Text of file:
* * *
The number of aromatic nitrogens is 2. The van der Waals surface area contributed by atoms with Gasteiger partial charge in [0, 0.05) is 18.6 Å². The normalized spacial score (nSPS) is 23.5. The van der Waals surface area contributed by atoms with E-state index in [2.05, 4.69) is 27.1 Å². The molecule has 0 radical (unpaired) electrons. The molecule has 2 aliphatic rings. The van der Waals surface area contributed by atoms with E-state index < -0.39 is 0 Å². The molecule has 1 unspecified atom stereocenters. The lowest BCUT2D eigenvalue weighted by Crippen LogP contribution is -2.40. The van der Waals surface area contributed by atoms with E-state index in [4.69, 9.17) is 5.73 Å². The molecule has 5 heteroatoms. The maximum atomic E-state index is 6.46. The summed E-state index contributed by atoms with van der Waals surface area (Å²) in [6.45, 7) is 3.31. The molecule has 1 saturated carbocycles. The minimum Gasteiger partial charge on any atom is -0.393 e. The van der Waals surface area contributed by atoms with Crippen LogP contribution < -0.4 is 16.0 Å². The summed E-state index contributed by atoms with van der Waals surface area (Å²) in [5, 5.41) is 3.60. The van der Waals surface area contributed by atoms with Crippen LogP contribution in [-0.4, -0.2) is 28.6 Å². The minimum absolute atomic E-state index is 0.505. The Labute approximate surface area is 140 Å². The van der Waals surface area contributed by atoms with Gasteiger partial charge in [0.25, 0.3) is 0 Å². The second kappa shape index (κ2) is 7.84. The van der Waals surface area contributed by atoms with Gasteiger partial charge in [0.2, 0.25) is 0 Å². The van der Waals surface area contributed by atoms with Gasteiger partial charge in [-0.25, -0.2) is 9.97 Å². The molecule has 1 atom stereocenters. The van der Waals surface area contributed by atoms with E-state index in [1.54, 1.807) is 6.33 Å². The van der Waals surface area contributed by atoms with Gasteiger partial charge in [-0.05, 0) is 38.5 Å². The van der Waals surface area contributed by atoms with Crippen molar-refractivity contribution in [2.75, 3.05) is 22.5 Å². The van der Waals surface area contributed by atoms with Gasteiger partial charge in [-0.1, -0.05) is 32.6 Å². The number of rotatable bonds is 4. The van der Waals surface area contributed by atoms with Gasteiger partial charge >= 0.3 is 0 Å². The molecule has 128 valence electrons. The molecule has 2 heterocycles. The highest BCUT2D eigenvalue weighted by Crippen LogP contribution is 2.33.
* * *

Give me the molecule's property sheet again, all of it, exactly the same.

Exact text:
The number of aromatic nitrogens is 2. The van der Waals surface area contributed by atoms with Gasteiger partial charge in [0, 0.05) is 18.6 Å². The normalized spacial score (nSPS) is 23.5. The van der Waals surface area contributed by atoms with E-state index in [2.05, 4.69) is 27.1 Å². The molecule has 0 radical (unpaired) electrons. The molecule has 2 aliphatic rings. The van der Waals surface area contributed by atoms with E-state index < -0.39 is 0 Å². The molecule has 1 unspecified atom stereocenters. The lowest BCUT2D eigenvalue weighted by Crippen LogP contribution is -2.40. The van der Waals surface area contributed by atoms with E-state index in [4.69, 9.17) is 5.73 Å². The molecule has 5 heteroatoms. The maximum atomic E-state index is 6.46. The summed E-state index contributed by atoms with van der Waals surface area (Å²) in [6.45, 7) is 3.31. The molecule has 1 saturated carbocycles. The minimum Gasteiger partial charge on any atom is -0.393 e. The van der Waals surface area contributed by atoms with Crippen LogP contribution < -0.4 is 16.0 Å². The summed E-state index contributed by atoms with van der Waals surface area (Å²) in [5, 5.41) is 3.60. The van der Waals surface area contributed by atoms with Crippen LogP contribution in [-0.4, -0.2) is 28.6 Å². The minimum absolute atomic E-state index is 0.505. The Labute approximate surface area is 140 Å². The van der Waals surface area contributed by atoms with Gasteiger partial charge in [0.25, 0.3) is 0 Å². The second kappa shape index (κ2) is 7.84. The van der Waals surface area contributed by atoms with Gasteiger partial charge in [0.2, 0.25) is 0 Å². The van der Waals surface area contributed by atoms with Gasteiger partial charge in [-0.25, -0.2) is 9.97 Å². The molecule has 1 atom stereocenters. The van der Waals surface area contributed by atoms with E-state index in [1.54, 1.807) is 6.33 Å². The van der Waals surface area contributed by atoms with Gasteiger partial charge in [-0.05, 0) is 38.5 Å². The van der Waals surface area contributed by atoms with Crippen molar-refractivity contribution in [2.75, 3.05) is 22.5 Å². The van der Waals surface area contributed by atoms with Gasteiger partial charge in [-0.1, -0.05) is 32.6 Å². The number of rotatable bonds is 4. The van der Waals surface area contributed by atoms with Gasteiger partial charge >= 0.3 is 0 Å². The molecule has 128 valence electrons. The molecule has 2 heterocycles. The highest BCUT2D eigenvalue weighted by Crippen LogP contribution is 2.33.